Our sensitive data on the Net could be safer. Here’s why | Video

The Net could soon become a safer and more reliable place for those who surf it, because it could be soon for the giants of the web denied access to sensitive user data for sending targeted advertisements. Let’s clarify, egr sensitive data means information about the racial or ethnic origin, sexual orientation, health conditions, religious, political or philosophical beliefs of users, which internet companies appropriate every day for (also) commercial purposes .

The credit for this initiative goes, once again, to the European Union: last January 20, the European Parliament approved, with 530 votes in favor, 78 against and 80 absences, the draft of a bill, called Digital Services Act, which puts a stop to the invasive activities of online platforms and redesigns the relationship between tech platforms and users. A sort of “digital constitution” that aims to reduce the excessive power of the giants of the web, first of all those gathered under the great hat of GAFAM, acronym for Google, Amazon, Facebook (now Meta), Apple and Microsoft.

About twenty years after the introduction of the e-commerce directive, L’the latest European legislation dedicated to this issue, it is therefore time to inject new life into today’s digital ecosystem to increase its transparency and security.

Before clarifying what will change with the provision, let’s take a small step back.


The digital world offers endless opportunities, but it also hides numerous pitfalls. Browsing the Net, users deliver – more or less consciously – an enormous amount of personal data directly into the hands of tech companies, the main interlocutors with whom they communicate when they are online.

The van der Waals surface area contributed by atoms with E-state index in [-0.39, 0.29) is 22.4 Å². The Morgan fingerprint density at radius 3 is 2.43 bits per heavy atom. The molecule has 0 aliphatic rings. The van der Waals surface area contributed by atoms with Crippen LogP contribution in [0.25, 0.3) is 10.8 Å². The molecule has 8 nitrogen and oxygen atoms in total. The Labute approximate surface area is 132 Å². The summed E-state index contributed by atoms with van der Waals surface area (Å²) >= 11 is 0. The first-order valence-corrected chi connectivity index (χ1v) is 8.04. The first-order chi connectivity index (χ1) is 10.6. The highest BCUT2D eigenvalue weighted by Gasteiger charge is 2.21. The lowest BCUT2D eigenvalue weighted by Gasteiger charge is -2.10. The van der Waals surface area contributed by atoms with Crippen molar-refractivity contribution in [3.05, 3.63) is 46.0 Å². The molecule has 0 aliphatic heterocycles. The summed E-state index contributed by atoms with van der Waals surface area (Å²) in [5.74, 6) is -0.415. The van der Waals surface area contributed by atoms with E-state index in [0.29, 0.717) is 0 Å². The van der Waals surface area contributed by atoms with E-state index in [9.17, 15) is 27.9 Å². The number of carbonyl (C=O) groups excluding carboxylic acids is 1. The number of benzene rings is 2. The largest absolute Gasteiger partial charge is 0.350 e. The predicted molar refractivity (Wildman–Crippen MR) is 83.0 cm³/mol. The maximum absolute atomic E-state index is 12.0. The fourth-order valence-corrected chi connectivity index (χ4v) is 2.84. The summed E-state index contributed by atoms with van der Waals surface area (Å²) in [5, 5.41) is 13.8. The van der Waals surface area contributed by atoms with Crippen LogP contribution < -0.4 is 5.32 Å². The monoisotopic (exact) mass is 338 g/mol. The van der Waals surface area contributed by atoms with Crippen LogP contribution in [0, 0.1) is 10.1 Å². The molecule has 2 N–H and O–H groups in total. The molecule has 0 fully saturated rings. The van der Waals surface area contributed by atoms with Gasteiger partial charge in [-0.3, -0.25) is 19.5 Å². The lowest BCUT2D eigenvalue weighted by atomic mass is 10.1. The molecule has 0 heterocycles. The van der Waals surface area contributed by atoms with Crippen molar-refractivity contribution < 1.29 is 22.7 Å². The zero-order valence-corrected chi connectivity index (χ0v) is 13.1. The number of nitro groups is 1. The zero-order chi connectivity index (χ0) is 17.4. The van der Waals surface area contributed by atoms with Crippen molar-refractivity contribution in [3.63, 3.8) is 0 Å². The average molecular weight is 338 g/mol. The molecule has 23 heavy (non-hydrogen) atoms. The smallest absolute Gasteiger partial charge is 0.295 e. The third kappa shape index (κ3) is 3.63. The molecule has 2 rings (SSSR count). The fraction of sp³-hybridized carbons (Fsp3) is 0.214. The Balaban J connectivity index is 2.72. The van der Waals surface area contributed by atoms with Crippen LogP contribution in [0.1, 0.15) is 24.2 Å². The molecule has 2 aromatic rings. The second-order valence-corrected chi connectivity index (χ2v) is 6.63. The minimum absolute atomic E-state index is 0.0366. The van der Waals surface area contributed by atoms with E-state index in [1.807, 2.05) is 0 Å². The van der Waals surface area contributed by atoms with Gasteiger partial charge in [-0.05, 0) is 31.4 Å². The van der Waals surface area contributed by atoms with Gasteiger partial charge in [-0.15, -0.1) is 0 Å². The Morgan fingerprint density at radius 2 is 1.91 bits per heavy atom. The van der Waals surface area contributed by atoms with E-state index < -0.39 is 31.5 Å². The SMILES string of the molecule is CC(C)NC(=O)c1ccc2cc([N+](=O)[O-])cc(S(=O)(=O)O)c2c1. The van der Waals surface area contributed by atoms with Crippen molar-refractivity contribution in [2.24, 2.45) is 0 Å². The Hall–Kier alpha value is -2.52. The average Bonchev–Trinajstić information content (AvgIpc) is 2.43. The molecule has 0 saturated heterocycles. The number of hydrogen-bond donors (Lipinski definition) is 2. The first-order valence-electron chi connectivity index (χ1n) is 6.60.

By accessing the Internet, we “limit” ourselves to calling search engines and viewing web pages, advertisements and our virtual counterpart imprinted on social platforms; in reality, on the other side of the screen, silently hidden in the dim light, like an Orwellian Big Brother, the giants of the web take note of our every action for various purposes, including sending targeted advertisements. In fact, a large part of their turnover is based on user targeting to target advertisements in a targeted manner, a process that clearly exploits their personal data, which thus become strategic and economic assets.

Google monitors our every search, Amazon knows tastes, purchasing habits and potential new expenses of those who use it, social networks have the tools to reconstruct the puzzle of our life thanks to the boundless amount of data they possess. This process, born from what in data science takes the name of “datification“, constitutes a sort of compromise for us users: by choosing to take advantage of the services made available to us by the tech giants, often free of charge, we accept at the same time to hand over the data we enter daily using them into their hands.

Of cases of personal data breach unfortunately, newspapers and future history books are full of them at the hands of the tech giants: just think that in 2021 there were 365 reports of personal data breaches in Europe per day, a figure up by 7.5% compared to the previous year, for a total of 130 thousand cases of “data breach” in a single year (and only in the Old Continent). Among the most striking cases, how not to mention the Cambridge Analytica scandal, which involved Facebook and the data analysis company, accused of having stolen the personal data of about 90 million social network accounts without users’ consent. Not to mention the numerous fuss that have engulfed Google, dragging it to court several times, most recently the controversy surrounding the location.

It certainly does not end here: in addition to raiding data, online platforms can also be used for the dissemination or exchange of illicit content, goods and services, becoming dangerous vectors of illegality.


The Digital Services Act (DSA) aims to counter, or rather discipline, all this. The bill is part of a broader package of regulations that also includes its complementary, the Digital Markets Act, and which represents the pillars of the reform of the digital space announced in 2020 by the European Commission. With the proposal, the EU is a candidate as a point of reference for the legislation of the Network, pursuing the objectives of digital sovereignty introduced by the Commission of Ursula von der Leyen.